How does blue light affect you?
Smartphone screens emit bright blue light so you can see them even at the sunniest times of day.
But at night, your brain gets confused by that light, as it mimics the brightness of the sun. This causes the brain to stop producing melatonin, a hormone that gives your body the “time to sleep” cues. Because of this, smartphone light can disrupt your sleep cycle, making it harder to fall and stay asleep — and potentially causing serious health problems along the way. 1
Almost all visible blue light passes through the cornea and lens and reaches the retina. This light may affect vision and could prematurely age the eyes. Early research shows that too much exposure to blue light could lead to:
- Digital eyestrain: Blue light from computer screens and digital devices can decrease contrast leading to digital eyestrain. Fatigue, dry eyes, bad lighting, or how you sit in front of the computer can cause eyestrain. Symptoms of eyestrain include sore or irritated eyes and difficulty focusing.
- Retina damage: Studies suggest that continued exposure to blue light over time could lead to damaged retinal cells. This can cause vision problems like age-related macular degeneration.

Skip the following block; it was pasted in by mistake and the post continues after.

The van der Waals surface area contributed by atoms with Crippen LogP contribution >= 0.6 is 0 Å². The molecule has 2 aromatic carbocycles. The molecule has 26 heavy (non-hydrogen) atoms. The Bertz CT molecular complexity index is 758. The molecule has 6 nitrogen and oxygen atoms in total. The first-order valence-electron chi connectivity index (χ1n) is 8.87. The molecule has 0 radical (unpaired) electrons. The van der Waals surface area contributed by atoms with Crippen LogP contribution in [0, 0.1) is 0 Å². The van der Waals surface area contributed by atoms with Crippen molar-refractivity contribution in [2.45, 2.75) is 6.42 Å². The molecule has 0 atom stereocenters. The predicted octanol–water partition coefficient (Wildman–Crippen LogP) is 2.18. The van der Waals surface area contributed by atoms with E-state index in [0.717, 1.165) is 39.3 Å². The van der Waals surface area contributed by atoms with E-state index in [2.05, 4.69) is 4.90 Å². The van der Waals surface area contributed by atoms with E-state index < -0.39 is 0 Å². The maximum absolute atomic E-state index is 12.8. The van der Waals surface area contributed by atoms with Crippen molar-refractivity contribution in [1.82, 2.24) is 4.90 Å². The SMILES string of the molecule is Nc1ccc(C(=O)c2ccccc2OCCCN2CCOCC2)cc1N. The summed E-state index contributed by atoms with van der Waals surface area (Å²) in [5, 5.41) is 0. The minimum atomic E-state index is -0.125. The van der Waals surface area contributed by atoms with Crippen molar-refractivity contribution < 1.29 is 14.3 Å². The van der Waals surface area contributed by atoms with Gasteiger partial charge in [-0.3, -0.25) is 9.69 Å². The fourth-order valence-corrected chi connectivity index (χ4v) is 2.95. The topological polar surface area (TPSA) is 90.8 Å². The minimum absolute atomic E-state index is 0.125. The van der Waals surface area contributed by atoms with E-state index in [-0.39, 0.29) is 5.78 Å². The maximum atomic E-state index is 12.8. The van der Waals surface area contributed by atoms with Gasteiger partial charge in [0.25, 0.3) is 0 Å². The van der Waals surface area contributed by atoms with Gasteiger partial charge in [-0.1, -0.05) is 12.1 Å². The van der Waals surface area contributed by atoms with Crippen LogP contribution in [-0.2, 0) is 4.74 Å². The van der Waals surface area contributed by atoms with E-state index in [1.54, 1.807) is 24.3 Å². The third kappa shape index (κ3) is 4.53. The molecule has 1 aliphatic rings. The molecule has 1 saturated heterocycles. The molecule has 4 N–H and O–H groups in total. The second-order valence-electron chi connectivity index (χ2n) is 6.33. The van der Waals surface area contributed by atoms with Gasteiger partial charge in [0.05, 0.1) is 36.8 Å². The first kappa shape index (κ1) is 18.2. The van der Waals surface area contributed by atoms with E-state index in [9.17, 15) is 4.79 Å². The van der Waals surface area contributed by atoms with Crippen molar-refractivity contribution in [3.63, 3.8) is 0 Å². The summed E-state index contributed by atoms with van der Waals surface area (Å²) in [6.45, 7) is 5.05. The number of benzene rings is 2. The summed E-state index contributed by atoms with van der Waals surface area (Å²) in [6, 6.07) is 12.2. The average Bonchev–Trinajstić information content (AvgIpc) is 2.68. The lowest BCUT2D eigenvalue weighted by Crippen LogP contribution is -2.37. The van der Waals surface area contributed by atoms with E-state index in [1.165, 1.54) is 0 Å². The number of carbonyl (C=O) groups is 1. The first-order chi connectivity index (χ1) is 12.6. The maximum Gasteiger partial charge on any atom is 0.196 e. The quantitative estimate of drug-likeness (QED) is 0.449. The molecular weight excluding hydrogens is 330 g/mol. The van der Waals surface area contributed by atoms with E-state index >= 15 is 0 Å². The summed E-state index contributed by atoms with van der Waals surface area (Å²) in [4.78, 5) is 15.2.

What Can You Do to Protect Your Eyes from Blue Light?
- Screen time: Try to decrease the amount of time spent in front of these screens and/or take frequent breaks to give your eyes a rest.
- Filters: Screen filters are available for smart phones, tablets, and computer screens. They decrease the amount of blue light given off from these devices that could reach the retina in our eyes. 2
- Lutein & Zeaxanthin: Lutein and zeaxanthin isomers—known as the macular carotenoids—are natural filters of high-energy blue light. High-energy blue light reaches deep into the eye and can harm the macula – the region of the eye responsible for highest visual acuity– by promoting the production of free radicals. Short-term effects can cause eye fatigue while long-term exposure can lead to a progressive loss of visual function. 3